How to get more vitamin D (the sunshine vitamin) during the winter
Lack of vitamin D in winter is common and vitamin D deficiency has recently been linked to autism, along with a range of symptoms many of us feel at this time, such as tiredness and low mood. Nutritionist Rick Hay explains how to get yours
It is commonly known as the sunshine vitamin, because the sun’s rays on our skin is our main way of producing vitamin D. From March to September, the sun promotes vitamin D synthesis from cholesterol in the skin, so no sunshine equals no vitamin D production. This is why so many of us might be feeling the effects of low vitamin D at this time.
Why do we need vitamin D?
You have probably heard a lot about vitamin D in the media of late – it is in the news right now as it is one of the most important vitamins to consider over the winter. Most recently, this month, a deficiency in vitamin D has been linked to autism. Researchers in Australia have found a link when a study on 4,000 pregnant woman and children found that pregnant women with low vitamin D levels when 20 weeks’ pregnant were more likely to have a child with autistic traits by the age of six.
Vitamin D plays an important role from the earliest stages of life
This follows a study published in the Journal of Allergy and Clinical Immunology last year, in which researchers found a clear link between a lack of vitamin D in early childhood and allergic disorders such as asthma and eczema. This was also undertaken in Australia- which has the highest levels of allergies in infants.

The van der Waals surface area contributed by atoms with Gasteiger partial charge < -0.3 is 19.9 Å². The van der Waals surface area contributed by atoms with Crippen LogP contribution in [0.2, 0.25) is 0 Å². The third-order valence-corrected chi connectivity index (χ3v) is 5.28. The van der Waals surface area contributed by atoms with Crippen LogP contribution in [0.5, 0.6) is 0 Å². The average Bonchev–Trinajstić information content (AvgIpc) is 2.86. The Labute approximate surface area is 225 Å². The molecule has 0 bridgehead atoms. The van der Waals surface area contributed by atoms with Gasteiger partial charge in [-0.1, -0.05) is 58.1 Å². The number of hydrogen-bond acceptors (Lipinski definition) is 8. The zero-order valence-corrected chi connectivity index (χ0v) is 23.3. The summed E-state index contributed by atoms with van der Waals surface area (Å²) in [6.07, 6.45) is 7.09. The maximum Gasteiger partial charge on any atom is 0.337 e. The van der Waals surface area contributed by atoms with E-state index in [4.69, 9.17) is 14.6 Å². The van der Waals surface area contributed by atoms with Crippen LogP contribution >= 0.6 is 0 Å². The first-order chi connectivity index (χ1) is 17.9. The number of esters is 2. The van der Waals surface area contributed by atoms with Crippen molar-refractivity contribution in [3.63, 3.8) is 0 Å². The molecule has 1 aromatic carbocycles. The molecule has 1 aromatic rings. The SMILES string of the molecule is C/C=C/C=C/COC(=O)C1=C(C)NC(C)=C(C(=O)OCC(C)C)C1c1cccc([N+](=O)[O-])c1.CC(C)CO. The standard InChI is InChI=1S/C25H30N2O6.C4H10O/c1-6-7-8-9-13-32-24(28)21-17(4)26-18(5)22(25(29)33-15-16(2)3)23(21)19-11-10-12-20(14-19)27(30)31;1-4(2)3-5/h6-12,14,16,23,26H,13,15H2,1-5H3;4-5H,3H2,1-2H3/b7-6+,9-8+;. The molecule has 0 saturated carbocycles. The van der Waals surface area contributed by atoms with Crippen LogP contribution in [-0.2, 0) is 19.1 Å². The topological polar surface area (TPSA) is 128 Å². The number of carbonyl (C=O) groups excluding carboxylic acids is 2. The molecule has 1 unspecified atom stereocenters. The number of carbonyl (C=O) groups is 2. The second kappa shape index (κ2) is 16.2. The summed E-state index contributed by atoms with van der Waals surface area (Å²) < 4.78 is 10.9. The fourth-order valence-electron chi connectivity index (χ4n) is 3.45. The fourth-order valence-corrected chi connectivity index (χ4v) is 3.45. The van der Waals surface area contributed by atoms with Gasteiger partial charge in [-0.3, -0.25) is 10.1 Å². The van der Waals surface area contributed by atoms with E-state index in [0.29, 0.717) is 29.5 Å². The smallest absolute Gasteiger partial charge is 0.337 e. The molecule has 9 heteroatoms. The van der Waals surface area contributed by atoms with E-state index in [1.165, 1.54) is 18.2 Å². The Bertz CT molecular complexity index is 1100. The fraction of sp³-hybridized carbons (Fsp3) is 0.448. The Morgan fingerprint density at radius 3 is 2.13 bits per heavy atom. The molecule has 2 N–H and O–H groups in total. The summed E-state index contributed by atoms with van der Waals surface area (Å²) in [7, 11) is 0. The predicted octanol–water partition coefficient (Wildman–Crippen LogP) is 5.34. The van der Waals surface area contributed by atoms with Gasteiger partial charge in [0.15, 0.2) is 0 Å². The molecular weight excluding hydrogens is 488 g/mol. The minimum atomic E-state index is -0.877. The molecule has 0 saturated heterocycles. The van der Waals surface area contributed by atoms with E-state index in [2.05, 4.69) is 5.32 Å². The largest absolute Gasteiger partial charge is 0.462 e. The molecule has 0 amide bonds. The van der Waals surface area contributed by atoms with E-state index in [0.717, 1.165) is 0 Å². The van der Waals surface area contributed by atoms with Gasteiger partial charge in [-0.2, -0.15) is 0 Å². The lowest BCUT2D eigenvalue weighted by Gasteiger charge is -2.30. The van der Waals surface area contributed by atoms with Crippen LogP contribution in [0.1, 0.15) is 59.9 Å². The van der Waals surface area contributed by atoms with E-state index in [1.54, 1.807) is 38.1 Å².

This shows the important role the vitamin plays from the earliest stages of life, and the study has called for more widespread use of supplements.
According to the NHS, we need vitamin D to help the body absorb calcium and phosphate from our diet. These minerals are important for healthy bones, teeth and muscles, and therefore I recommend it to help reduce the risk of osteoporosis sin later life.
Who needs to get more vitamin D?
It is difficult to assess how much direct sunlight is needed to make enough vitamin D, as it differs for each person. However, the NHS have advised those with dark skin – such as those of African, African-Caribbean, or South Asian origin – to spend longer in the sun than those with lighter skin, and those who get little exposure to sunlight to supplement all year round. But of course, high exposure of sun can lead to other issues such as skin cancer, so The American Academy of Dermatology recommends getting vitamin D from foods and supplements instead.
How to get more vitamin D is often a question asked by vegans. Without the encouragement form sunshine, vitamin D3 can be derived from supplements containing animal sources, such as sheep wool or lichen (algae). Whereas D2 is derived from plant sources or yeast, such as mushrooms. It is advised by NHS to get sources of vitamin D from supplements, fortified fat spreads, breakfast cereals, and unsweetened soya drinks. Read the labels and make sure they are fortified, and not from an animal source.
20 per cent of the population are vitamin D deficient
Are you deficient?